Genetically modified snap dragons don't breathe fire

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So last night I got into a bit of a discussion with my mom about the so-called dangers of genetically modified (GM) food. She's a pretty spiritual person, takes all kinds of vitamins and stuff from natural health food stores, and is in to holistic healing. Needless to say, she was pretty against it, but I'm not so sure her fears are justified.

GM food, and organisms in general seem to be getting a pretty bad rap. There's all sorts of stigma and sci-fi-like ideas associated with this emerging field. (I say "emerging" now, but I'll debate the validity of that term later on.) People hear the words "genetically modified" and they picture man-eating plants and unholy mounds of flesh with extra mouths and a nasty disposition. The fact of the matter is, these fears are pretty outrageous and based on ignorance and anti-GM propoganda.

Now I'm not going to sit here and try to tell you that there are absolutely no drawbacks or possible problems associated with GM foods, because there are. It's true that there could be unexpected allergens or other somehow toxic chemicals produced by these new organisms. It's also true that a certain GM organism could be extremely successful in a given environment and out-compete the native plant-life. The thing is, any of this could be true of any naturally occurring plants as well. Environmentalist are all too familiar with the problem of invasive species. The point here being that these aren't problems that are unique to GM organisms.

I think there's a common misconception out there that DNA is unique to it's owning organism. While it is true that the exact sequence of DNA is unique to an individual organism, one has to remember that a huge amount of our DNA is shared across all sorts of organisms. At the most basic level, all DNA, be it human, dog, dandelion, mold, etc., is made up of the same stuff. 4 basic amino acids are all it takes to encode how to make a blue whale, or how to make a potato. They are: adenine, cytosine, guanine and thymine. So when you take some DNA from one organism and splice it into another, you're really just sticking in a different combination of the same stuff that's there already. As far as the DNA is concerned, there is nothing sinister going on at all. How this new DNA is interpreted has more to do with what's around it and where it is, rather than what it is. This is why you won't get a frog leg growing on a tomato just because you've stuck some frog DNA in there.

Another thing that people don't seem to understand is that humans have been "genetically modifying" organisms to suit their needs for thousands of years. The only difference is that we've been restricted to selecting for traits that we like and breeding those to slowly push an organism towards the form we want. One needs look no farther than the family pet to see how much we can twist and mold life. All dogs, from the mighty chihuahua to the graceful great dane, are the same species. In fact, they're all just a sub-species of wolf. Corn is another good example. There are hundreds of varieties of corn (or maize) many of which have a pretty exotic or "mutated" look to them. The origins of domesticated maize aren't really known, but there is speculation that it's actually a hybridization of two different plants.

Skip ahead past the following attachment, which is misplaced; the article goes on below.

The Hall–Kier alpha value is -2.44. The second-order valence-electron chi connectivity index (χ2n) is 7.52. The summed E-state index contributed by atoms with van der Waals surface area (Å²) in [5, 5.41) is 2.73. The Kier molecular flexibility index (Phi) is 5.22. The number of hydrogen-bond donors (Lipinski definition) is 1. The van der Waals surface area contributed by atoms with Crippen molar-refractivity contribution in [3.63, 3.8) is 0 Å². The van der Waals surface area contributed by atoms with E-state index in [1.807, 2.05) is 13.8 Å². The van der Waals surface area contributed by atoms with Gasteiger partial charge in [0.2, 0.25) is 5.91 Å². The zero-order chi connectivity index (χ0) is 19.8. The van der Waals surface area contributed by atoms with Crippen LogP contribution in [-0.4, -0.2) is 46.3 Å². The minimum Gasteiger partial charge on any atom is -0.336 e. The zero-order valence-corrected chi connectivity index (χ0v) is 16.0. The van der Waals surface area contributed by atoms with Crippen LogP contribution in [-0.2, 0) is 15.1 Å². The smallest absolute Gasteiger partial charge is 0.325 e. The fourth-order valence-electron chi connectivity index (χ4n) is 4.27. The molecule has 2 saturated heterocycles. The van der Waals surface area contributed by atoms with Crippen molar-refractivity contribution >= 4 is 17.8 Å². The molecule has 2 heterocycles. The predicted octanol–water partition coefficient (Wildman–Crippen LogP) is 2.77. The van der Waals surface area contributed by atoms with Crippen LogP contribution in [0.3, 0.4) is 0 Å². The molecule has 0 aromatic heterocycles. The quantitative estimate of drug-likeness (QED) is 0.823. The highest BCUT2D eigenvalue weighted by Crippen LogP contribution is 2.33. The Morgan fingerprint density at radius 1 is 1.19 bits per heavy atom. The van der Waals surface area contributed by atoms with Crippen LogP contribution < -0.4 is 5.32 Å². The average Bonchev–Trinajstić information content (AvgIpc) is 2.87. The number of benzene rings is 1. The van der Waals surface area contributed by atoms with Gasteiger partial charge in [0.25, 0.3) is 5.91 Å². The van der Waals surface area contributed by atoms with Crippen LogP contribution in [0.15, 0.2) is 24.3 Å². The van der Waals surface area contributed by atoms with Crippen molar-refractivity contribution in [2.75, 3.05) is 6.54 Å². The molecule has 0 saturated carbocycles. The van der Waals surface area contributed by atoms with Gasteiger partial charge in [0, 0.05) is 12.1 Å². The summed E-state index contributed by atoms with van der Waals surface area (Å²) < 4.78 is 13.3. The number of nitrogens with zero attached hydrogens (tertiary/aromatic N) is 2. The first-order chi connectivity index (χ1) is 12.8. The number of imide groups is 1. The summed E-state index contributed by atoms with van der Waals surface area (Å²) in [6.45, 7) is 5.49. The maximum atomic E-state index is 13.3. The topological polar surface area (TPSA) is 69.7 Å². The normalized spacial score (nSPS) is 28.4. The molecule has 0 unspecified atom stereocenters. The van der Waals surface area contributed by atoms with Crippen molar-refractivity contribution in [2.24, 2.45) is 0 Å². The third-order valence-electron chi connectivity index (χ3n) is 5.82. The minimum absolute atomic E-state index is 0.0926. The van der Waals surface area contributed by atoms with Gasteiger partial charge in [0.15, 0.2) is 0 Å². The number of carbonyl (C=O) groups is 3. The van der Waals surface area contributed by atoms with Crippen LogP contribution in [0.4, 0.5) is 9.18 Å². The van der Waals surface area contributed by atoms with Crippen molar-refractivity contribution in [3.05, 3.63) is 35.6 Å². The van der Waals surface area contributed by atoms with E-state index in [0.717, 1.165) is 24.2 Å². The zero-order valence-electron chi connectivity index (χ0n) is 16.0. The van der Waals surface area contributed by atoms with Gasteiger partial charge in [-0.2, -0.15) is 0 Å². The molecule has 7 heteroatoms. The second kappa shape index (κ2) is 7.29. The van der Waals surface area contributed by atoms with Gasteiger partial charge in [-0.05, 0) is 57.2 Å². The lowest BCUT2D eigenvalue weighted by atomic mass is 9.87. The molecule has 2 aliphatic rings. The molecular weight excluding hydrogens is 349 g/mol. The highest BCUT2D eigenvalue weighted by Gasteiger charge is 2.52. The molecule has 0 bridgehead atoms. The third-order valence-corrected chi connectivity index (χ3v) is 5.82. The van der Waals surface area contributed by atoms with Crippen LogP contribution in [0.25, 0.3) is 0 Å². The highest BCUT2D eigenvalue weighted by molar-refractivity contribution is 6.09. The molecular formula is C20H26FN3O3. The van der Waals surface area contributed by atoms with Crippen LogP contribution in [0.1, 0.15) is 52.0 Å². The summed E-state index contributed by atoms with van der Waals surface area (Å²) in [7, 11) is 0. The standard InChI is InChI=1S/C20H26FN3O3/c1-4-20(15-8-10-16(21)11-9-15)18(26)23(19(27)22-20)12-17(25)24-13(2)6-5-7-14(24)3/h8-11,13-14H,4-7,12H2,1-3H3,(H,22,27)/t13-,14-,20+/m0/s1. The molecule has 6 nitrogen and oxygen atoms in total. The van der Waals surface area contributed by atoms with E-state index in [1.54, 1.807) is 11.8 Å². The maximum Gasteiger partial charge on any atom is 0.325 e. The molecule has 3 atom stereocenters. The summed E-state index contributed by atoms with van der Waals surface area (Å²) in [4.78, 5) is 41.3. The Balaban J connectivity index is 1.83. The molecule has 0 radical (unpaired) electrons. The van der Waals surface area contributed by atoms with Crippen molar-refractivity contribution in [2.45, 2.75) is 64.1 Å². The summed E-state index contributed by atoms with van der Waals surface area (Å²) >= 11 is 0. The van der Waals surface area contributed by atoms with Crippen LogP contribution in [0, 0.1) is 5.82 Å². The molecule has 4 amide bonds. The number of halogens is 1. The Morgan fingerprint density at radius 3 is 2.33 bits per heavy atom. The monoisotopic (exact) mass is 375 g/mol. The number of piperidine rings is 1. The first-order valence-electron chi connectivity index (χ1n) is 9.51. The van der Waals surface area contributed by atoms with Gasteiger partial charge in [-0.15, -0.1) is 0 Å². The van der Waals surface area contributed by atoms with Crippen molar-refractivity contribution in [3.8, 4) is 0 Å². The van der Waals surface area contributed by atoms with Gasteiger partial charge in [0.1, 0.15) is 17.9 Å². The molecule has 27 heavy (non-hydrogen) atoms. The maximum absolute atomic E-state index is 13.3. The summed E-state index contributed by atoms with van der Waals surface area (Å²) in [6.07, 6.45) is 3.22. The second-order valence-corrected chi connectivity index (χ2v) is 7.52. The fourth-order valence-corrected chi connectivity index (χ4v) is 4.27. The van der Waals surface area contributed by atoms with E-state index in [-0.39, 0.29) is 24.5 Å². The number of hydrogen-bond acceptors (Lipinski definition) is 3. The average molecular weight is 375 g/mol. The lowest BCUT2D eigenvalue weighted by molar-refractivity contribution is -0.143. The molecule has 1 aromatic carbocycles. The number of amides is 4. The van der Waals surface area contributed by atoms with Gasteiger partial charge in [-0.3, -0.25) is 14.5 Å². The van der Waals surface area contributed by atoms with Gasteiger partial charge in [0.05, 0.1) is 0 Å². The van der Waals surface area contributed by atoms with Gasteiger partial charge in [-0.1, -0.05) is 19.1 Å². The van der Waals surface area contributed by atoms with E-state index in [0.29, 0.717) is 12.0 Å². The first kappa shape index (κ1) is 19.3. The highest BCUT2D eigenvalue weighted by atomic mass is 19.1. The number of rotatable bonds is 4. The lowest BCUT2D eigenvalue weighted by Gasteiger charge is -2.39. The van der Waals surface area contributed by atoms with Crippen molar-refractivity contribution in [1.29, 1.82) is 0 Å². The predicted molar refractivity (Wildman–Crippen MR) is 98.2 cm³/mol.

If one bears in mind that humans have been directing genetics to suit their needs for thousands of years, and that all DNA is made up of the same stuff, then one has to ask couldn't these GM foods actually occur naturally through random mutation? Granted, in some cases the odds are pretty slim, but it's not impossible.

The potential benefits of GM foods should not be discounted either. As our population explodes beyond the carrying capacity of the planet, the need for hardy, high-yield crops becomes more acute. The old-fashioned way to get these types of plants would be to choose the hardiest and most productive individual plants and cross them. We are then left hoping that at least one of the offspring through random genetic mixing has some of the traits we are looking for. Repeat this process for a few thousand years and you basically get the produce we eat today. Something tells me we don't have another thousand years to wait.

So I'll say again, I'm not denying the potential problems of GM foods. There are very real issues that we should be mindful of, but we have to make sure that we're realistic about what these issues are. We need to be careful not to be swept up in the wave of hysteria that comes along with the idea of genetic modification. Educate yourself. Educate those around you. Debate, but debate the facts, not the fears.


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